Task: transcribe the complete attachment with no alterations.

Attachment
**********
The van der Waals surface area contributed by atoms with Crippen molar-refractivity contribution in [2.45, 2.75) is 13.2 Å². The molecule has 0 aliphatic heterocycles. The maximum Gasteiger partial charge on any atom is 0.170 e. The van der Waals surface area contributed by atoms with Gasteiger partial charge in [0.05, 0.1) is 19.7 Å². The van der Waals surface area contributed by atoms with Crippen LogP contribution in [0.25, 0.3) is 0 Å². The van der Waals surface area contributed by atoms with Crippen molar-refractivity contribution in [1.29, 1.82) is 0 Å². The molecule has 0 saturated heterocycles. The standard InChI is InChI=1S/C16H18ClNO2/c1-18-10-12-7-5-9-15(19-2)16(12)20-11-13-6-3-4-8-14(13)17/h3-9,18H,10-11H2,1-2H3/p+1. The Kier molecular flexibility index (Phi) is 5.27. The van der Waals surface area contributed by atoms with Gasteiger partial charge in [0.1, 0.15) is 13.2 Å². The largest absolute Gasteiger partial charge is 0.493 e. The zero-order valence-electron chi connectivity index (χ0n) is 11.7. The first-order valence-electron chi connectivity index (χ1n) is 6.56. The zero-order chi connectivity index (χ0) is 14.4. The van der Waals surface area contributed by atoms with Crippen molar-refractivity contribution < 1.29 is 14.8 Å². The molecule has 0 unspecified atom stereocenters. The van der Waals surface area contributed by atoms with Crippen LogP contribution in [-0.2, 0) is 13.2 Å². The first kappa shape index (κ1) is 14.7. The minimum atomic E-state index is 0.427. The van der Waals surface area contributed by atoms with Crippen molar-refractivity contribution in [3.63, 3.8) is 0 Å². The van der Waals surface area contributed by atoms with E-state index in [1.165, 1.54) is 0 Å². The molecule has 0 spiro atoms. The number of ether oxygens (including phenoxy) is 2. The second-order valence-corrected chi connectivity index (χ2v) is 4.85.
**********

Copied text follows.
The van der Waals surface area contributed by atoms with Crippen molar-refractivity contribution in [2.45, 2.75) is 13.2 Å². The molecule has 0 aliphatic heterocycles. The maximum Gasteiger partial charge on any atom is 0.170 e. The van der Waals surface area contributed by atoms with Gasteiger partial charge in [0.05, 0.1) is 19.7 Å². The van der Waals surface area contributed by atoms with Crippen LogP contribution in [0.25, 0.3) is 0 Å². The van der Waals surface area contributed by atoms with Crippen molar-refractivity contribution in [1.29, 1.82) is 0 Å². The molecule has 0 saturated heterocycles. The standard InChI is InChI=1S/C16H18ClNO2/c1-18-10-12-7-5-9-15(19-2)16(12)20-11-13-6-3-4-8-14(13)17/h3-9,18H,10-11H2,1-2H3/p+1. The Kier molecular flexibility index (Phi) is 5.27. The van der Waals surface area contributed by atoms with Gasteiger partial charge in [0.1, 0.15) is 13.2 Å². The largest absolute Gasteiger partial charge is 0.493 e. The zero-order valence-electron chi connectivity index (χ0n) is 11.7. The first-order valence-electron chi connectivity index (χ1n) is 6.56. The zero-order chi connectivity index (χ0) is 14.4. The van der Waals surface area contributed by atoms with Crippen molar-refractivity contribution < 1.29 is 14.8 Å². The molecule has 0 unspecified atom stereocenters. The van der Waals surface area contributed by atoms with Crippen LogP contribution in [-0.2, 0) is 13.2 Å². The first kappa shape index (κ1) is 14.7. The minimum atomic E-state index is 0.427. The van der Waals surface area contributed by atoms with Crippen molar-refractivity contribution in [3.63, 3.8) is 0 Å². The van der Waals surface area contributed by atoms with E-state index in [1.165, 1.54) is 0 Å². The molecule has 0 spiro atoms. The number of ether oxygens (including phenoxy) is 2. The second-order valence-corrected chi connectivity index (χ2v) is 4.85.